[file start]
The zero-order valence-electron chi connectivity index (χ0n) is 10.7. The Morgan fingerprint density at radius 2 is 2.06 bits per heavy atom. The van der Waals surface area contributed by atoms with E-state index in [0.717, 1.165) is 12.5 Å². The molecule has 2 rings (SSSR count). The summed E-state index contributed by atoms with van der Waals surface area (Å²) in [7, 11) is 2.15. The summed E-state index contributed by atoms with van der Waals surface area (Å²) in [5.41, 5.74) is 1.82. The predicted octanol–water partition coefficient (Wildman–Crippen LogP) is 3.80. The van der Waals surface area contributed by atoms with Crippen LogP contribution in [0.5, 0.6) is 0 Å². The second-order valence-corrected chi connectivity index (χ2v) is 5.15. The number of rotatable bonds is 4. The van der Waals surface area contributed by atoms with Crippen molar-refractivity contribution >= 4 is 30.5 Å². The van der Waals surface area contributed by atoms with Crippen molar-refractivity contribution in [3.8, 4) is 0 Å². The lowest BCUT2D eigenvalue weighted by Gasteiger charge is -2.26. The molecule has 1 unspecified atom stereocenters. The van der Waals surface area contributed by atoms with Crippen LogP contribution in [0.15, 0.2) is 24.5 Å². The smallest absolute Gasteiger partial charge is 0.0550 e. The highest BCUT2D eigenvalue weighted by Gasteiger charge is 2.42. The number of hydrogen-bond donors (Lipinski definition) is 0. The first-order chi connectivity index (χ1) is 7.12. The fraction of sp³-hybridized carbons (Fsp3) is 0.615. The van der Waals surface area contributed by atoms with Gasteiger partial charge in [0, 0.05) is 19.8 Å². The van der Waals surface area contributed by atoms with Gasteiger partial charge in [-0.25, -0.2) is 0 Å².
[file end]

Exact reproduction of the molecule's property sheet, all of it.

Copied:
The zero-order valence-electron chi connectivity index (χ0n) is 10.7. The Morgan fingerprint density at radius 2 is 2.06 bits per heavy atom. The van der Waals surface area contributed by atoms with E-state index in [0.717, 1.165) is 12.5 Å². The molecule has 2 rings (SSSR count). The summed E-state index contributed by atoms with van der Waals surface area (Å²) in [7, 11) is 2.15. The summed E-state index contributed by atoms with van der Waals surface area (Å²) in [5.41, 5.74) is 1.82. The predicted octanol–water partition coefficient (Wildman–Crippen LogP) is 3.80. The van der Waals surface area contributed by atoms with Crippen LogP contribution in [0.5, 0.6) is 0 Å². The second-order valence-corrected chi connectivity index (χ2v) is 5.15. The number of rotatable bonds is 4. The van der Waals surface area contributed by atoms with Crippen molar-refractivity contribution >= 4 is 30.5 Å². The van der Waals surface area contributed by atoms with Crippen molar-refractivity contribution in [3.8, 4) is 0 Å². The lowest BCUT2D eigenvalue weighted by Gasteiger charge is -2.26. The molecule has 1 unspecified atom stereocenters. The van der Waals surface area contributed by atoms with Crippen LogP contribution in [0.15, 0.2) is 24.5 Å². The smallest absolute Gasteiger partial charge is 0.0550 e. The highest BCUT2D eigenvalue weighted by Gasteiger charge is 2.42. The number of hydrogen-bond donors (Lipinski definition) is 0. The first-order chi connectivity index (χ1) is 7.12. The fraction of sp³-hybridized carbons (Fsp3) is 0.615. The van der Waals surface area contributed by atoms with Gasteiger partial charge in [0, 0.05) is 19.8 Å². The van der Waals surface area contributed by atoms with Gasteiger partial charge in [-0.25, -0.2) is 0 Å².